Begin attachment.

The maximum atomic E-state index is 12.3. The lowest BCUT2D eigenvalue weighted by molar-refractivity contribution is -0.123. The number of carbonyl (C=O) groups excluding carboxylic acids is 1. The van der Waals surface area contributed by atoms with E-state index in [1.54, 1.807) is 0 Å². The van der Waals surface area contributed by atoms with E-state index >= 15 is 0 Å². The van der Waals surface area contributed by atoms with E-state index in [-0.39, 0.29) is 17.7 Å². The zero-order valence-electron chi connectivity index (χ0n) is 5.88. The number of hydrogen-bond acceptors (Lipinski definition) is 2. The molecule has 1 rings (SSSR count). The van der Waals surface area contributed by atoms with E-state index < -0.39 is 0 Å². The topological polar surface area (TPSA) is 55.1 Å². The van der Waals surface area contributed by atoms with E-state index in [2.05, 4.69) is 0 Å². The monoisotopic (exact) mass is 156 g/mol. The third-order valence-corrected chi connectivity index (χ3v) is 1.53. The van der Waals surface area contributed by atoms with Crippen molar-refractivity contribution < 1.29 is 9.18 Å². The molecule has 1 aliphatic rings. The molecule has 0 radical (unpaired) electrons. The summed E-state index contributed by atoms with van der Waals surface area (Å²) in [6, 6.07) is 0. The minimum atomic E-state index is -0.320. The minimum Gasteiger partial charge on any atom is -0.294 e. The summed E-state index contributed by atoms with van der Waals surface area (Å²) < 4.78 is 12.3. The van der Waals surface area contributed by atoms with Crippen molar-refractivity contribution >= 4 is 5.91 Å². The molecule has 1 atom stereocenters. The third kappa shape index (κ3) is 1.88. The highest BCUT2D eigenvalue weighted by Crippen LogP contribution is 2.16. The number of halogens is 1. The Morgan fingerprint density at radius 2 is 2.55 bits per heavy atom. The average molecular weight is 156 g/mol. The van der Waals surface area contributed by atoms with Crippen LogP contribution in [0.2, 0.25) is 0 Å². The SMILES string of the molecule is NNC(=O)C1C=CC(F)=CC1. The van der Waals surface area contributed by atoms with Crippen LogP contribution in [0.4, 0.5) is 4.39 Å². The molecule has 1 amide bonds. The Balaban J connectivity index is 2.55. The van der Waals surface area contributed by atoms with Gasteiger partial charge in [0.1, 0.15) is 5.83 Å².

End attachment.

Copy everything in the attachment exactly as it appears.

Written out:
The maximum atomic E-state index is 12.3. The lowest BCUT2D eigenvalue weighted by molar-refractivity contribution is -0.123. The number of carbonyl (C=O) groups excluding carboxylic acids is 1. The van der Waals surface area contributed by atoms with E-state index in [1.54, 1.807) is 0 Å². The van der Waals surface area contributed by atoms with E-state index >= 15 is 0 Å². The van der Waals surface area contributed by atoms with E-state index in [-0.39, 0.29) is 17.7 Å². The zero-order valence-electron chi connectivity index (χ0n) is 5.88. The number of hydrogen-bond acceptors (Lipinski definition) is 2. The molecule has 1 rings (SSSR count). The van der Waals surface area contributed by atoms with E-state index < -0.39 is 0 Å². The topological polar surface area (TPSA) is 55.1 Å². The van der Waals surface area contributed by atoms with E-state index in [2.05, 4.69) is 0 Å². The monoisotopic (exact) mass is 156 g/mol. The third-order valence-corrected chi connectivity index (χ3v) is 1.53. The van der Waals surface area contributed by atoms with Crippen molar-refractivity contribution < 1.29 is 9.18 Å². The molecule has 1 aliphatic rings. The molecule has 0 radical (unpaired) electrons. The summed E-state index contributed by atoms with van der Waals surface area (Å²) in [6, 6.07) is 0. The minimum atomic E-state index is -0.320. The minimum Gasteiger partial charge on any atom is -0.294 e. The summed E-state index contributed by atoms with van der Waals surface area (Å²) < 4.78 is 12.3. The van der Waals surface area contributed by atoms with Crippen molar-refractivity contribution >= 4 is 5.91 Å². The molecule has 1 atom stereocenters. The third kappa shape index (κ3) is 1.88. The highest BCUT2D eigenvalue weighted by Crippen LogP contribution is 2.16. The number of halogens is 1. The Morgan fingerprint density at radius 2 is 2.55 bits per heavy atom. The average molecular weight is 156 g/mol. The van der Waals surface area contributed by atoms with Crippen LogP contribution in [0.2, 0.25) is 0 Å². The SMILES string of the molecule is NNC(=O)C1C=CC(F)=CC1. The van der Waals surface area contributed by atoms with Crippen LogP contribution in [0.4, 0.5) is 4.39 Å². The molecule has 1 amide bonds. The Balaban J connectivity index is 2.55. The van der Waals surface area contributed by atoms with Gasteiger partial charge in [0.1, 0.15) is 5.83 Å².